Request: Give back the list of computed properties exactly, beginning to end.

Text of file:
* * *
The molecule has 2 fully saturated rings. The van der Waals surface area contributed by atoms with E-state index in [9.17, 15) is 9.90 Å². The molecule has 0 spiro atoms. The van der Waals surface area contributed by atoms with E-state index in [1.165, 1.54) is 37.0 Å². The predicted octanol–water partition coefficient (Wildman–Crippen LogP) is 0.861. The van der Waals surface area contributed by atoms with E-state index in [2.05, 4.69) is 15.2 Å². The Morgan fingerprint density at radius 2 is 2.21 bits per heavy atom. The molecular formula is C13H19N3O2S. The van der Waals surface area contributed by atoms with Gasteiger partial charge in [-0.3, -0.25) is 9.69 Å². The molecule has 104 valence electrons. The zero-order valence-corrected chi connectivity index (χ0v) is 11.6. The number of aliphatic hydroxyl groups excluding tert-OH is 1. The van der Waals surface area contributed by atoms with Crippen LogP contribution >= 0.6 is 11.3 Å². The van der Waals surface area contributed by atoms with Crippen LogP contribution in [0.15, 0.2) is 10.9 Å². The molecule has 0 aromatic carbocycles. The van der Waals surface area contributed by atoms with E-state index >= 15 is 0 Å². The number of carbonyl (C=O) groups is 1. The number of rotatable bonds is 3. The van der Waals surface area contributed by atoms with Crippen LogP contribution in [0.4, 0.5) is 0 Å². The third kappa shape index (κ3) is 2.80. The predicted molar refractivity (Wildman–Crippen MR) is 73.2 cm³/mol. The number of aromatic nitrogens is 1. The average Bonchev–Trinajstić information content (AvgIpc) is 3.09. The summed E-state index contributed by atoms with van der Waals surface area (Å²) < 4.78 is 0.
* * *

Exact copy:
The molecule has 2 fully saturated rings. The van der Waals surface area contributed by atoms with E-state index in [9.17, 15) is 9.90 Å². The molecule has 0 spiro atoms. The van der Waals surface area contributed by atoms with E-state index in [1.165, 1.54) is 37.0 Å². The predicted octanol–water partition coefficient (Wildman–Crippen LogP) is 0.861. The van der Waals surface area contributed by atoms with E-state index in [2.05, 4.69) is 15.2 Å². The Morgan fingerprint density at radius 2 is 2.21 bits per heavy atom. The molecular formula is C13H19N3O2S. The van der Waals surface area contributed by atoms with Gasteiger partial charge in [-0.3, -0.25) is 9.69 Å². The molecule has 104 valence electrons. The zero-order valence-corrected chi connectivity index (χ0v) is 11.6. The number of aliphatic hydroxyl groups excluding tert-OH is 1. The van der Waals surface area contributed by atoms with Crippen LogP contribution >= 0.6 is 11.3 Å². The van der Waals surface area contributed by atoms with Crippen LogP contribution in [0.15, 0.2) is 10.9 Å². The molecule has 0 aromatic carbocycles. The van der Waals surface area contributed by atoms with E-state index >= 15 is 0 Å². The number of carbonyl (C=O) groups is 1. The number of rotatable bonds is 3. The van der Waals surface area contributed by atoms with Crippen LogP contribution in [0.4, 0.5) is 0 Å². The third kappa shape index (κ3) is 2.80. The predicted molar refractivity (Wildman–Crippen MR) is 73.2 cm³/mol. The number of aromatic nitrogens is 1. The average Bonchev–Trinajstić information content (AvgIpc) is 3.09. The summed E-state index contributed by atoms with van der Waals surface area (Å²) < 4.78 is 0.